My wife is an nurse practitioner who has been working full time at a hospital somewhat like this for the last two weeks as Kentucky deals with the Covid disaster. She’s stressed out and tired but also energized and determined as she does what she needs to do. Like people all over the country she’s responded with a steady effectiveness to the Covid crisis.
In relation to that, I had an odd moment last night while I was doing one of my short walks to get some exercise with a daily goal of 10,000 steps. It works for me as part of my effort to get in improve my health as I deal with a diabetes diagnosis from last February.
And it’s working. I’ve lost 40 pounds and am taking less diabetes medication now than I was before I was diagnosed as diabetic rather than “pre-diabetic.”
As I was walking out with the dog, I passed by an outdoor gathering with a very nice family hosting a group of senior citizens (i.e., people even older than me) and calling them to come into the house to get their food. I haven’t formally introduced myself to them but always say “hi” and maybe make a little small talk when I go by their house.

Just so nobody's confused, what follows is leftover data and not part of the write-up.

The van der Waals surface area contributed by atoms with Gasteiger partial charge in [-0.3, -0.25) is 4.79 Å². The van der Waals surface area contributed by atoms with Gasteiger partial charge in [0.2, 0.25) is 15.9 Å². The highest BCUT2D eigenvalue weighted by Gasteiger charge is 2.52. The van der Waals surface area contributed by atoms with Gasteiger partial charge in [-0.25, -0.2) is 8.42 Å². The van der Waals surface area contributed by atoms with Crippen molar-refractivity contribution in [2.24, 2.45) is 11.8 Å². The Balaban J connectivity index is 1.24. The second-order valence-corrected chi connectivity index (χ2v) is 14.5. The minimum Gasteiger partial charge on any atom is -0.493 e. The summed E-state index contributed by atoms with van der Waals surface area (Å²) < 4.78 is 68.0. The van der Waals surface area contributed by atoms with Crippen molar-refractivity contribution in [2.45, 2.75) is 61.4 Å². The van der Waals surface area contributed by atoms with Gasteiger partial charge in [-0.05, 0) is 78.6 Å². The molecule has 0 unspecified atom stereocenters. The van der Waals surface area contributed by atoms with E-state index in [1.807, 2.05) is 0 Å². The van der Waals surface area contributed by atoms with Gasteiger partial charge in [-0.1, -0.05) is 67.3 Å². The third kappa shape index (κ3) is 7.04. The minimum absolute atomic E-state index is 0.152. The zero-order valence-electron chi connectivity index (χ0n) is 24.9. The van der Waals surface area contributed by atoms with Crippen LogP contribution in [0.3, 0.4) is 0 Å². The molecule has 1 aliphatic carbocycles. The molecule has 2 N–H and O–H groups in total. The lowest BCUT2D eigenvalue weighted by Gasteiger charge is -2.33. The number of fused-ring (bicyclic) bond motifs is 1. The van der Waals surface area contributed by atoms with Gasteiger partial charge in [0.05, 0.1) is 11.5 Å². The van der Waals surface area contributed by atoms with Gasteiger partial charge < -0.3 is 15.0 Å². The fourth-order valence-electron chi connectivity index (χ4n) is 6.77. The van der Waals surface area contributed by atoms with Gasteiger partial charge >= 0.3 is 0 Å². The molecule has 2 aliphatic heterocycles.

But more people had arrived as I was walking back and I heard a friend and former colleague call my name and stopped. In a chit-chatty kind of way, he asked if things were getting better for my wife at the hospital but was surprised when I responded “no, they’re getting worse. Her patients are deteriorating.” At point, a distance opened up between us. He was at a party, Covid didn’t seem to be a current fact in his life, and he expected to hear good news but got the exact opposite. At the same time, I was not in a party frame of mind and completely undisposed sugarcoat things. The Covid pandemic is an encompassing fact of life at our house and I’m stressed from dealing with it even on a second hand basis.
My friend said something like “well, thank Mary” and moved back toward the party and I mostly understood and genuinely hoped everyone had a good time.
But there was still a certain distance.